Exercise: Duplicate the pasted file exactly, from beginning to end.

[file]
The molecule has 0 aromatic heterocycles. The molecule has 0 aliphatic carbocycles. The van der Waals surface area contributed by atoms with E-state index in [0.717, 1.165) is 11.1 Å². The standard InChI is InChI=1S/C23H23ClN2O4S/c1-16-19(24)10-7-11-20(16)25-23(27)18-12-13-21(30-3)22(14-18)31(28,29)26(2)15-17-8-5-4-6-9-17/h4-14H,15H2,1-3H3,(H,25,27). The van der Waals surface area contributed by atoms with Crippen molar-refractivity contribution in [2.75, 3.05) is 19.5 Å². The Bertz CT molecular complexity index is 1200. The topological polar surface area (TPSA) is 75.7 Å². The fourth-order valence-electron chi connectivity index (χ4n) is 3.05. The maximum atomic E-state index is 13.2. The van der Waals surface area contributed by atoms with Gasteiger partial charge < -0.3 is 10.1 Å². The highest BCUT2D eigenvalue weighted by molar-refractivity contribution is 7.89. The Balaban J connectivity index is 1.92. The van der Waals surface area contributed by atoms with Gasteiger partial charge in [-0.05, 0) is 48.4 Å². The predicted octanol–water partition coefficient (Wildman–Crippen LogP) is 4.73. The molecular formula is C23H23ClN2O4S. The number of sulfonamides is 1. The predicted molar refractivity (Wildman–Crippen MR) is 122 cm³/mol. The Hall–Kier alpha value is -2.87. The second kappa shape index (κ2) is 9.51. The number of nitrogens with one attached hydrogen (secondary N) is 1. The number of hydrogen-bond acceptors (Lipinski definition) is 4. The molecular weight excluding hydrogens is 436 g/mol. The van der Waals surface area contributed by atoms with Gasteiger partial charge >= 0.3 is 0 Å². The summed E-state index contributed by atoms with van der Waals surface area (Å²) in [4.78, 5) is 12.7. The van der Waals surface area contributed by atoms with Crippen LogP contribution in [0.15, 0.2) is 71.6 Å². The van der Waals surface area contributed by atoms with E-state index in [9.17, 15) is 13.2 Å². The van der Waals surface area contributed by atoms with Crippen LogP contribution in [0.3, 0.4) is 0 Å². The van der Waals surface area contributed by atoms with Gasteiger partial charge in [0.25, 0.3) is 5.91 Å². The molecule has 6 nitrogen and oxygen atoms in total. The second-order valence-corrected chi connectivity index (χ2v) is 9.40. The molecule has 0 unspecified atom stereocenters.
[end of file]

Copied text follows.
The molecule has 0 aromatic heterocycles. The molecule has 0 aliphatic carbocycles. The van der Waals surface area contributed by atoms with E-state index in [0.717, 1.165) is 11.1 Å². The standard InChI is InChI=1S/C23H23ClN2O4S/c1-16-19(24)10-7-11-20(16)25-23(27)18-12-13-21(30-3)22(14-18)31(28,29)26(2)15-17-8-5-4-6-9-17/h4-14H,15H2,1-3H3,(H,25,27). The van der Waals surface area contributed by atoms with Crippen molar-refractivity contribution in [2.75, 3.05) is 19.5 Å². The Bertz CT molecular complexity index is 1200. The topological polar surface area (TPSA) is 75.7 Å². The fourth-order valence-electron chi connectivity index (χ4n) is 3.05. The maximum atomic E-state index is 13.2. The van der Waals surface area contributed by atoms with Gasteiger partial charge < -0.3 is 10.1 Å². The highest BCUT2D eigenvalue weighted by molar-refractivity contribution is 7.89. The Balaban J connectivity index is 1.92. The van der Waals surface area contributed by atoms with Gasteiger partial charge in [-0.05, 0) is 48.4 Å². The predicted octanol–water partition coefficient (Wildman–Crippen LogP) is 4.73. The molecular formula is C23H23ClN2O4S. The number of sulfonamides is 1. The predicted molar refractivity (Wildman–Crippen MR) is 122 cm³/mol. The Hall–Kier alpha value is -2.87. The second kappa shape index (κ2) is 9.51. The number of nitrogens with one attached hydrogen (secondary N) is 1. The number of hydrogen-bond acceptors (Lipinski definition) is 4. The molecular weight excluding hydrogens is 436 g/mol. The van der Waals surface area contributed by atoms with Gasteiger partial charge >= 0.3 is 0 Å². The summed E-state index contributed by atoms with van der Waals surface area (Å²) in [4.78, 5) is 12.7. The van der Waals surface area contributed by atoms with Crippen LogP contribution in [0.15, 0.2) is 71.6 Å². The van der Waals surface area contributed by atoms with E-state index in [9.17, 15) is 13.2 Å². The van der Waals surface area contributed by atoms with Crippen LogP contribution in [0.3, 0.4) is 0 Å². The van der Waals surface area contributed by atoms with Gasteiger partial charge in [0.25, 0.3) is 5.91 Å². The molecule has 6 nitrogen and oxygen atoms in total. The second-order valence-corrected chi connectivity index (χ2v) is 9.40. The molecule has 0 unspecified atom stereocenters.